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their bone, and thereafter no one ever, dared to meddle with Colet. This is Erasmus's version of an incident which, especially when placed in its proper historical setting, may be looked upon as a jewel in the crown both of the young king and of his upright subject. It has been reported that Colet complied with the king's wish, and preached another sermon in favour of the war against France, of the necessity and justice of which, as strictly defensire, the king had convinced him. But with reference to this second sermon, if ever it was preached, Erasmus is silent.?
Henry VIII. may have convinced Colet by royal argument that in this, his second campaign, he was acting strictly on the defensive; but events soon proved that he was indulging an ambitious dream, which he was stubbornly bent on pursuing, in spite of the counsel of the best of his advisers, and no matter what burdens it might entail upon the nation. He was not deterred by Colet's preaching. Ile was not deterred by the news of troubles a-head on his Scotch frontiers. He was not deterred by the news of the election of Leo X. -a friend of Erasmus's, and known to be anxious for peace-to the Papal chair. He was not deterred by the news of the destruction of a portion of his fleet, and the loss of his best Admiral, Lord Howard, under the most painful circumstances. Even the intelligence that his treacherous father-in-law, Ferdinand, to secure his own ends, had made a year's truce with France, and thus deserted his ally, was not sufficient to restore him to reason. In spite of all he persisted in setting sail for Calais, to commence the attack on France in his own person.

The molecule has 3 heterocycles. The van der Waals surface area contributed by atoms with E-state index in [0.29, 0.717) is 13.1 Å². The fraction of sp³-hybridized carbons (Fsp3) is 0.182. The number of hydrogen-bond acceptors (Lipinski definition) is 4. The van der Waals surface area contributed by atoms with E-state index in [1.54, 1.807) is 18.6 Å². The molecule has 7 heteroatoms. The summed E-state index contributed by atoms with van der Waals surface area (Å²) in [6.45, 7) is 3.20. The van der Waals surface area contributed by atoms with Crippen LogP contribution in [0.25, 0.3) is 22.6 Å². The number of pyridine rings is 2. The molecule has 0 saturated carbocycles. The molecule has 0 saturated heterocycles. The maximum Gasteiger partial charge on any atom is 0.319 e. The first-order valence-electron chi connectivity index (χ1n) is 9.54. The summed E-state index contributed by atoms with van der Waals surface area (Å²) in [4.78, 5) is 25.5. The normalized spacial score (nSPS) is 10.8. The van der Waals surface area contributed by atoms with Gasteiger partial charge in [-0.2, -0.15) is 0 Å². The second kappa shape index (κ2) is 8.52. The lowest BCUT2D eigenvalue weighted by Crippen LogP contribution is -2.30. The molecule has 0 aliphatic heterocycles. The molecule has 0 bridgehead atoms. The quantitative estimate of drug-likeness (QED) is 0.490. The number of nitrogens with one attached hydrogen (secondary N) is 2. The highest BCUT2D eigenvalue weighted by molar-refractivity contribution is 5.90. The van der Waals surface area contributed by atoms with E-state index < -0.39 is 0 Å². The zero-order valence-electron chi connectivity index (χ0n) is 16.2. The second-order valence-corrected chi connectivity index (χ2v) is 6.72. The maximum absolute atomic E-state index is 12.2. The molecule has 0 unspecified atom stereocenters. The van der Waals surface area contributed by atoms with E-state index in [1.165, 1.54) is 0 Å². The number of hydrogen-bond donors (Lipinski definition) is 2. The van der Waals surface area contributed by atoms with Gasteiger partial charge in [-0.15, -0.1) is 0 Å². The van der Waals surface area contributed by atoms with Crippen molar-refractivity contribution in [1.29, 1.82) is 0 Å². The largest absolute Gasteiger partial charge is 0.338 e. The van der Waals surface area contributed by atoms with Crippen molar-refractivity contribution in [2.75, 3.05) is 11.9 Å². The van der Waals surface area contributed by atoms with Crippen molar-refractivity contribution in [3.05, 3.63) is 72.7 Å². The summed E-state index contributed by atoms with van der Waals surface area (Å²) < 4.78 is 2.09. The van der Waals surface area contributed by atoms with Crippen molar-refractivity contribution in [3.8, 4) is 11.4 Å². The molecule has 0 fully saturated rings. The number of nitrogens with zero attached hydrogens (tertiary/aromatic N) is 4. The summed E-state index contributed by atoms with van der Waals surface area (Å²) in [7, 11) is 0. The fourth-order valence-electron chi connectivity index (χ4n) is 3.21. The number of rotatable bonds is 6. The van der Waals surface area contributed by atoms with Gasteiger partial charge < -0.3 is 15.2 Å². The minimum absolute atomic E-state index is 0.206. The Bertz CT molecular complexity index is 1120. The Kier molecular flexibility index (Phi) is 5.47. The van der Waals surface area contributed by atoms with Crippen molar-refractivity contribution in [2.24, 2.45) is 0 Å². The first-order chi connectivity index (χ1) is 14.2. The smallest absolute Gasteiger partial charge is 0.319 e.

Te need not follow the details of the campaign here. Suffice it to say, that like the first game of a child, it was carelessly, blunderingly played, not, however, without buoyant spirit and that air of exaggerated grandeur which betokens the inexperienced hand. A few towns were taken, under the selfish advice of Maximilian, who was glad enough to turn the lavish purse and ardent ambition of his young ally to his own advantage. But the power of France was not crippled by the invasion of a remote corner of her shores. More time was spent in tournaments and banquets than in actual fighting. It was emphatically "playing at war.”
In the mean time, it will be remembered that it was during the king's absence that the Scotch invaded England, and were repulsed on the bloody field of Flodden. It may well be supposed that these erents were not without passing influence on the minds of the Oxford Reformers. Colet's hatred of these useless wars was not likely to be lessened by the results of this last campaign. Erasmus and More
(1) Fras., Justo Jono., op. iii. 461, A, E. (2) Knight's Life of Colet, p. 207, noto quoted from Antiq. Britain, Sub. Wil . Warhamn, edit. Han., p. 306.